Neuro Plasticity & Coaching

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The CNS (Central Nervous System) comprises the brain and spinal cord which together are the command and control centre. The PNS (Peripheral Nervous System) connects sense-receptors to the CNS and also conducts signals back from the CNS to the muscles etc.
The brain has three distinct regions and many more actual structures.

  1. The brain stem conducts messages from the higher-brain or cerebrum but also, controls autonomic functions to support basic living functions so you can breathe while you sleep, for example! Earthworms only have a brain stem but all their needs for survival are met at the most instinctive, pre-programmed level.
  2. The mid-region of the brain contains a number of structures involved with the endocrine system and emotion.
  3. The cerebrum is the convoluted area most associated with cognitive functions.

There are about 100 Billion neurons in the human brain.

Each has three areas:

  • Dendrites, like branches, that receive signals from other neurons
  • Cell Body
  • Axons, rather like wires (between a few nanometers in length to 2 metres) that transmit to the dendrites of other neurons and to muscles around the body. The axons and dendrites do not quite meet. Instead, they both are proximal to a space called a synapse.

Neurons receive two distinct types of message: inhibitory signals that tend to turn off the neuron and stop it ‘firing’ and excitatory signals that tend to turn the neuron on and make it ‘fire’. Axon signals reach the synapse and cause the release of chemical neuro-messengers. These move across the synapse towards the dendrite with either an inhibitory or excitatory message.

Neuro-plasticity was recognized by Nobel-lauriate, Torsten Wiesel. He found evidence for neuro-plasticity in the brains of children at certain developmental stages. For decades that was the held truth. It was not until Merzenich’s work (which he started in the 1970’s) that neuro-plasticity became established as a function of brains at all ages. Once Merzenich’s work was accepted, earlier work from 1912 was also widely recognized (interpreted) as showing that neuro-plasticity was in fact experimentally demonstrated back in 1912!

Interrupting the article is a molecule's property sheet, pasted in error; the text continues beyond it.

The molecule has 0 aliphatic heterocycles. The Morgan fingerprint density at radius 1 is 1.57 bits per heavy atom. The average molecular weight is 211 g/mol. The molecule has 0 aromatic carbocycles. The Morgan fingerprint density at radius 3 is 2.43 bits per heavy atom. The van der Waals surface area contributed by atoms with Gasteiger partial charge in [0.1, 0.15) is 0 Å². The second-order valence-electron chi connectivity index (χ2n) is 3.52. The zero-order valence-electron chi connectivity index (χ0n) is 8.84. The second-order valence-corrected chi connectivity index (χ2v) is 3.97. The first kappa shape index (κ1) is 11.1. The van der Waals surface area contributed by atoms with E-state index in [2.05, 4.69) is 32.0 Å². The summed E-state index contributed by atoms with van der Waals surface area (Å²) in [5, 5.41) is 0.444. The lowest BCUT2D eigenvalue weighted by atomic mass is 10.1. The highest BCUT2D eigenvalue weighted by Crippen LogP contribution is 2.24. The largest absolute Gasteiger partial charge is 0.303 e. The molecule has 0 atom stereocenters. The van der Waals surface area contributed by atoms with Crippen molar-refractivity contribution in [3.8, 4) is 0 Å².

Merzenich went on to design the first cochlea-implant for deaf people, allowing them to re-programme their brains in order to hear again.

Groups of neurons connect and fire together in a programmed way to certain stimuli. This is repeatable and in normal people (having full functionality) these areas can be mapped in anatomical detail and will map across to the same areas in other human brains too.

 Competitive Neuro-plasticity

If you stop using a function, particularly if it is a new skill/process, another related ‘learning’ may grab some of the neurons. These neurons reconnect with other neurons via a new map of synapses firing together, in order to create a new functional learning/activity/result.

An example: as a result if the pioneering work of Edward Taub, when a stroke victim loses the use of an arm, the neuro-plastic approach is to temporarily limit the use of the good arm by strapping it for some weeks (Constraint-Induced movement therapy). Some of these neurons then reconnect with the learning being made in the inflicted arm and take over some of the neural map. You cannot strap the good arm forever, but at the right stage, the strapping is removed. The withered arm typically has incredible functionality, sometimes to 100%. The phrase ‘neurons that fire together, wire together’ summarizes the way in which new-mapping, as a neuro-plastic process, creates new learning and functionality in the brain.